Monday, November 28, 2011


I really, really wanted to love The Muppets, the new big-screen attempt to bring Jim Henson's beloved characters some current pop culture cachet, and...well, I just couldn't.

Not that I hated it, mind you.  This isn't a shameful misunderstanding of everything that makes the characters great, the Space Jam of the Muppet world.  If anything, it's too reverent, tries too hard to evoke warm and fuzzy memories, attempting to coast on a sentiment it simply hasn't earned.  It's made by fans, obviously--the primary fan, in this case, being co-writer and star Jason Segel, who has publicly stated over and over how much the Muppets meant to him--but as a result, it feels like glorified fan fiction.  The real Muppet crew would never have made this.

That crew is scattered to the winds, of course.  Jim Henson, Richard Hunt and writer Jerry Juhl are dead, Jerry Nelson has largely retired and Frank Oz...honestly, it's kind of hard to know what's up with Oz these days.  Of the old guard, only Dave Goelz and Steve Whitmire are involved, and too many of the characters lack their old spark.  Henson, Nelson and especially Oz were renowned for their ability to give their characters distinctive physical mannerisms, odd bits of business that brought them to life, but all too often, the characters now just seem to move from Point A to Point B without any real sense of life.

Then again, there's not much life to the script by Segel and Nicholas Stoller.  It cleverly riffs on many beloved Muppet tropes and gags, and has some genuinely funny moments--the sight of Wayne and Wanda making out gave me great delight--but it just tries too hard.  Most disastrously, the catalyst for the story is a new Muppet named Walter, who is blessed with not a single interesting feature.  Favorites like Gonzo and Rowlf are given nothing to do so this character can go through a Screenwriting 101 Character Arc, and why?  It's like making a new Peanuts movie and sidelining Charlie Brown and Lucy in favor of Shermy.

The most exasperating thing about Walter is that he's not remotely funny, but you know who else doesn't have a single decent laugh line in this movie?  Kermit The Frog.  Sure, he's the starry-eyed dreamer and all that, but Kermit's always gotten some of the best gags.  But he spends the entire running time of The Muppets (that is, when he's not reminding the audience what an awesome new character Walter is) being mopey.  And when he finally breaks into The Rainbow Connection...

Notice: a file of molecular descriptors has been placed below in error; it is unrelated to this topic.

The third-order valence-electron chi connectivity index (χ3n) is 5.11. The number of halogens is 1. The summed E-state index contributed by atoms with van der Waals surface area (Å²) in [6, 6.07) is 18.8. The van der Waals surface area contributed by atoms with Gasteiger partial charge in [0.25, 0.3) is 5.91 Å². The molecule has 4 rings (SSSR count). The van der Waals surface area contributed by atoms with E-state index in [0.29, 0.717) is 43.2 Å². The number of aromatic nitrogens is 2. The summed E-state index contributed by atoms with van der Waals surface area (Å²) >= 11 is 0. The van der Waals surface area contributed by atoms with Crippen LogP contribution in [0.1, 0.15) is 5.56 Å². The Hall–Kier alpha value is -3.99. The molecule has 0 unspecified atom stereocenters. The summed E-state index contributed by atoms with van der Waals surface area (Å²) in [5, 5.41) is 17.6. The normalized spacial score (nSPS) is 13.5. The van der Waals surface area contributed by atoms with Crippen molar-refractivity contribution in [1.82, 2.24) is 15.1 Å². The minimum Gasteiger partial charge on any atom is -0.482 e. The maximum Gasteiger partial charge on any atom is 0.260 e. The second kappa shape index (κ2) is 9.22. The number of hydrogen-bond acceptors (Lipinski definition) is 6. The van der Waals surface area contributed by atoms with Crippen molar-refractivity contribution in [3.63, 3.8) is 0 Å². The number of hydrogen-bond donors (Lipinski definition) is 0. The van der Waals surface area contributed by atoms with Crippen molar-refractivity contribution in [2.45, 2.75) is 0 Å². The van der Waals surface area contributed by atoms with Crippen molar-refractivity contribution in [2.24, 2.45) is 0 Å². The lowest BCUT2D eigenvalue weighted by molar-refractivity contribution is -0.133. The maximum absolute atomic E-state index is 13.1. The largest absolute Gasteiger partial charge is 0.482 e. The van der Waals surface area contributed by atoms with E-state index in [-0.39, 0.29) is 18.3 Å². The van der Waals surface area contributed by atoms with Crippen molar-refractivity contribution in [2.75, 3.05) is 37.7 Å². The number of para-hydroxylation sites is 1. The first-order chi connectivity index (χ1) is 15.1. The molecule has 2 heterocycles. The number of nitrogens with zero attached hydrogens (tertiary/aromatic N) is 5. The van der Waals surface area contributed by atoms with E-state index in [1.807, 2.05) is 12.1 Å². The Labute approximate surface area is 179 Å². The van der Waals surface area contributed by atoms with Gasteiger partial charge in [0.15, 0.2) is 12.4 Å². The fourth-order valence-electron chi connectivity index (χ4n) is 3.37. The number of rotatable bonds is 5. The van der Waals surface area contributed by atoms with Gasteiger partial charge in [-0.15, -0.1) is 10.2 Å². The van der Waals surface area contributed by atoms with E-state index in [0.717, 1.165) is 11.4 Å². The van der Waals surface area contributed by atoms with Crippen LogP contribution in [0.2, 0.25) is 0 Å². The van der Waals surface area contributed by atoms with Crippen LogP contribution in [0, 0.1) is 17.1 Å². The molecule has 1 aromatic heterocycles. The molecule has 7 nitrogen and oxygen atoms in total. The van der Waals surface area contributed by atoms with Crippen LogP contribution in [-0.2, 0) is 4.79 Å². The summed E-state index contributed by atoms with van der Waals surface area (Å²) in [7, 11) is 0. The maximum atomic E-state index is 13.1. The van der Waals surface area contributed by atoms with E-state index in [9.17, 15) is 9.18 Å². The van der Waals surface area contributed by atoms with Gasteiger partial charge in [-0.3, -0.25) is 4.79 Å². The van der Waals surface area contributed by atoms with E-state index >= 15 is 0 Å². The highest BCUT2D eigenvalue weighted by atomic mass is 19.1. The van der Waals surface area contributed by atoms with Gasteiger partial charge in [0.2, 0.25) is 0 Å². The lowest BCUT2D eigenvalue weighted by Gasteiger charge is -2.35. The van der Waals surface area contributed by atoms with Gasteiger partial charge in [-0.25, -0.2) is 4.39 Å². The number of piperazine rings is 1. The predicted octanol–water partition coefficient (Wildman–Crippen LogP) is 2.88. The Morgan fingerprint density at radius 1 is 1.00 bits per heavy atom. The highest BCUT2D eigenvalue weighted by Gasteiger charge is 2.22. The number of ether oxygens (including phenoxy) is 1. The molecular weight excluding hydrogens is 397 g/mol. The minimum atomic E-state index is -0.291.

Look, if you've spent any time at this site at all, you've seen countless vintage Muppet clips posted, you've read all sorts of stories about how my Mom cried for days on end when Jim Henson died, how Bein' Green was the one song she stipulated had to be played at her funeral, and, for crying out loud, I went through a period there where most of the titles of my posts were taken from Muppet Movie lyrics.  All I have to do is hear the banjo-plucking intro to The Rainbow Connection and I immediately tear up.

And yet, its performance here did nothing for me.  Instead of an Applause sign, it felt like the filmmakers were using a Sentimental Tears sign.  The honest emotions that Jim Henson and company could evoke effortlessly just isn't there anymore.  I wouldn't presume to say that the time of The Muppets passed with Henson, but it's been twenty-one years since the man's death, and the characters still seem trapped, unsure where to go.  Despite the brilliant efforts of his fellow puppeteers, designers, scriptwriters and songwriters, maybe the only person who truly understood what made The Muppets work was Henson.  We know it was probably magic.

The Muppets is an honest attempt to bring back that magic, but a failed attempt just the same.  Still, if nothing else, it proves that audiences still have great love for these characters, and maybe next time they'll get where they're going.  Or, as Gonzo so eloquently put it, they're going to go back there someday.